The Stadium of Fright
Last November, a couple of days before my appointment at Westfield to arrange seats and purchase tickets for a group of six of to the “new” stadium, I received a phone call from our advisor with the idea of prepping us before our appointment. I was informed if I wanted a seat similar to my Band D position on the back row of the Bobby Moore Lower I would be forced to upgrade to Band C for the Olympic Stadium. Although not disgruntled I was, as the saying goes, somewhat less than gruntled and asked where we could sit “for atmosphere” and was told the East Stand. “But”, I replied, “They’re the most expensive seats, they won’t be making any noise”. First silence, then a raucous clanging sound came down the line.
Fast forward 10 months and I’m in the London Stadium and watching to my left as a man is ejected from the ground having refused to sit down. He had been asked by spectators behind him, informed by club letter, asked by stewards, then warned by the same that if he didn’t remain seated he would be thrown out. Yet he insisted on continuing his most fruitless and stupid of protests as he was finally bundled out fists flying. Throughout this scene the entire Bobby Moore Lower Stand were on their feet.
Numerous reports on social media spoke of similar events around the ground, poor and inexperienced stewarding and a lack of segregation from away fans. Many drew the conclusion the London Stadium is not a place they would care to take their children again. If these are as the club insists, merely “teething troubles” then they need to be sorted – and bloody quick. High-handed letters to fans informing them they must sit for licensing purposes in order for the club to squeeze in yet more stroppy customers are some way short of what’s required.
For their part the first thing the club need to do is listen to their paying public. Many of these issues were highlighted following the Bournemouth game yet the only visible response was, as mentioned, a letter to fans. Following yesterday’s game the club continued a confrontational approach by reminding us, as if we didn’t already know, we’ll be banned for life for fighting. More forward thinking might include groups set up with fans, within the club and a more conciliatory tone applied. The owners may believe the new ground is the best thing to happen to the club but the reality is many fans don’t – and an understanding of that feeling wouldn’t appear to have permeated the boardroom.
The club also need to get on to the stadium owners immediately and sort the stewarding. Most of the stewards appear poorly trained, many incapable of making basic decisions and some reportedly antagonistic to fans, furthering an already poor situation. Lines of command need to be established and practices reinforced. The decision not to have police present also looks to be of dubious provenance; we’ve been very fortunate so far our visitors have been Watford and Bournemouth not, say, Tottenham and Manchester United.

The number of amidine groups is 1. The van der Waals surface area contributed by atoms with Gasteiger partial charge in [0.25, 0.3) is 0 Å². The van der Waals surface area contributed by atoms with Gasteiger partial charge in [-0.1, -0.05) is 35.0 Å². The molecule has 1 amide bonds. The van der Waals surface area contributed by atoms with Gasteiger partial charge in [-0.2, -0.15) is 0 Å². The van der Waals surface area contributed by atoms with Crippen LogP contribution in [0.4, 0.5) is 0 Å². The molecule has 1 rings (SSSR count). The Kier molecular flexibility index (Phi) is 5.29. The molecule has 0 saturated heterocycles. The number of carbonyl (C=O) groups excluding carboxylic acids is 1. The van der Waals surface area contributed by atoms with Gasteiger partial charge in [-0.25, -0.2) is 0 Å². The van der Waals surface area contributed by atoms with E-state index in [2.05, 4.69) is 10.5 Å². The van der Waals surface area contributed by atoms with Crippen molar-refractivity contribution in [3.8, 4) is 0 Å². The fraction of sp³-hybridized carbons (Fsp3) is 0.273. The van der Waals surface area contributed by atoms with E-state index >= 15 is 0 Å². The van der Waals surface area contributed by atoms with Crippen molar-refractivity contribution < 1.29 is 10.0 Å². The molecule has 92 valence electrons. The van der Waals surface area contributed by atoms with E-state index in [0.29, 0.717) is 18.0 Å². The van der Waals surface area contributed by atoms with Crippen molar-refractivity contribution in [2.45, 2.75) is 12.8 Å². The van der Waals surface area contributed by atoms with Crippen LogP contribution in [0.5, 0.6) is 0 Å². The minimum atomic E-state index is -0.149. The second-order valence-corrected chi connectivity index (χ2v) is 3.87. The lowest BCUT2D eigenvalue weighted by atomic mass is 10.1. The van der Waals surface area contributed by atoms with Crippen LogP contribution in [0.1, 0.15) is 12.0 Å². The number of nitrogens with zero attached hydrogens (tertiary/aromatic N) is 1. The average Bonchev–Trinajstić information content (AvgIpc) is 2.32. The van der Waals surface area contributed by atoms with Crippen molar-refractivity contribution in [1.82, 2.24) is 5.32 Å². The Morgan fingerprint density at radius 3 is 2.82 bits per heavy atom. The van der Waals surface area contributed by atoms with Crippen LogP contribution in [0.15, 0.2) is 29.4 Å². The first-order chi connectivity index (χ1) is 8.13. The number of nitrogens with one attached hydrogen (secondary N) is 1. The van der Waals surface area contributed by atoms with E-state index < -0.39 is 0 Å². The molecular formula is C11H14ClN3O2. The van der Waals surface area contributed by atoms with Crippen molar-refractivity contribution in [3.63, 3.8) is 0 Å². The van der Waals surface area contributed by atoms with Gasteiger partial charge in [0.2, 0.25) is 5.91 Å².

Most of all the club never seemed to appreciate the London Stadium being, as its name implies, a stadium not a football ground. It contains football supporters with all their differing realities and not a Taylor Swift concert. The Boleyn Ground consisted of informal but nonetheless fairly strict delineations that harked back to the days of mixed standing and seating. For instance, those who sat in the old East Upper wouldn’t want to relocate to Chav Corner, likewise a representative Bobby Moore Lower attendee would not enjoy life in the Family Enclosure. Regrettably, away from the lower stands behind each goal these differentiations were not made apparent by the club during the ticketing process, a lamentable failure that has led to so much of the current bad feeling.
In a smart move the club recruited Directors from Arsenal who had already experienced a move to oversee our migration under the aegis of Vice-Chairman Karren Brady. Yet it appears her and her committee didn’t understand, or seemingly want to understand West Ham draw their fanbase from a different demographic to the Gunners. Despite (or perhaps because of) being married to a footballer and having spent her entire professional career in the sport Brady envisaged only the new post-96 Sky fan filling the seats at the new ground. Such was her confirmation bias she didn’t for a second imagine relatively lower ticket prices would herald a return from the more traditional, shall we say, unreconstructed supporter. But there they all are as the Sunday papers bear witness.
It is way too late now for many of the necessary changes to be implemented to convert the stadium to a football ground. But as a minimum a Family Enclosure must be reinstated and hang the disruption caused by those who will need to move – their discomfort would be nothing to those currently having to protect terrified kids from punch-ups. Further changes could be made at the end of the season.
By the way, if I didn’t explain the noise coming down my phone line at the beginning of this piece I apologise. It wasn’t external, it was in my own head – and was the sound of alarm bells ringing.